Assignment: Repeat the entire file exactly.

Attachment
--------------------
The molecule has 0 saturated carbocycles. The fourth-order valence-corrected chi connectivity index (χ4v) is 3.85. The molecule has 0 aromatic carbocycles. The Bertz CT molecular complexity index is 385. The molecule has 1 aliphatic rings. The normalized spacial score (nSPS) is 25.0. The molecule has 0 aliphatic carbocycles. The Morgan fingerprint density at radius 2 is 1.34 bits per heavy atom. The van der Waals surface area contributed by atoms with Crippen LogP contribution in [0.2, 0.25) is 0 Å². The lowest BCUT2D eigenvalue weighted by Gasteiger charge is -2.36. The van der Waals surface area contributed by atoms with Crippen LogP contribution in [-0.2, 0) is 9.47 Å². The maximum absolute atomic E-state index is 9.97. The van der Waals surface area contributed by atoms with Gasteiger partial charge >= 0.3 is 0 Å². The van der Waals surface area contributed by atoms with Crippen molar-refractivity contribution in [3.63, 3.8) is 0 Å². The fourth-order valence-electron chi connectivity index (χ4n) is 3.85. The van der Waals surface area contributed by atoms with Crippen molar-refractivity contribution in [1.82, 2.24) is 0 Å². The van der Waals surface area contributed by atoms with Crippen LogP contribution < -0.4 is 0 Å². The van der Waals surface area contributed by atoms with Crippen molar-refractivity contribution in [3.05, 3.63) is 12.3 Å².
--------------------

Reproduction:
The molecule has 0 saturated carbocycles. The fourth-order valence-corrected chi connectivity index (χ4v) is 3.85. The molecule has 0 aromatic carbocycles. The Bertz CT molecular complexity index is 385. The molecule has 1 aliphatic rings. The normalized spacial score (nSPS) is 25.0. The molecule has 0 aliphatic carbocycles. The Morgan fingerprint density at radius 2 is 1.34 bits per heavy atom. The van der Waals surface area contributed by atoms with Crippen LogP contribution in [0.2, 0.25) is 0 Å². The lowest BCUT2D eigenvalue weighted by Gasteiger charge is -2.36. The van der Waals surface area contributed by atoms with Crippen LogP contribution in [-0.2, 0) is 9.47 Å². The maximum absolute atomic E-state index is 9.97. The van der Waals surface area contributed by atoms with Gasteiger partial charge >= 0.3 is 0 Å². The van der Waals surface area contributed by atoms with Crippen molar-refractivity contribution in [3.63, 3.8) is 0 Å². The fourth-order valence-electron chi connectivity index (χ4n) is 3.85. The van der Waals surface area contributed by atoms with Crippen molar-refractivity contribution in [1.82, 2.24) is 0 Å². The van der Waals surface area contributed by atoms with Crippen LogP contribution < -0.4 is 0 Å². The van der Waals surface area contributed by atoms with Crippen molar-refractivity contribution in [3.05, 3.63) is 12.3 Å².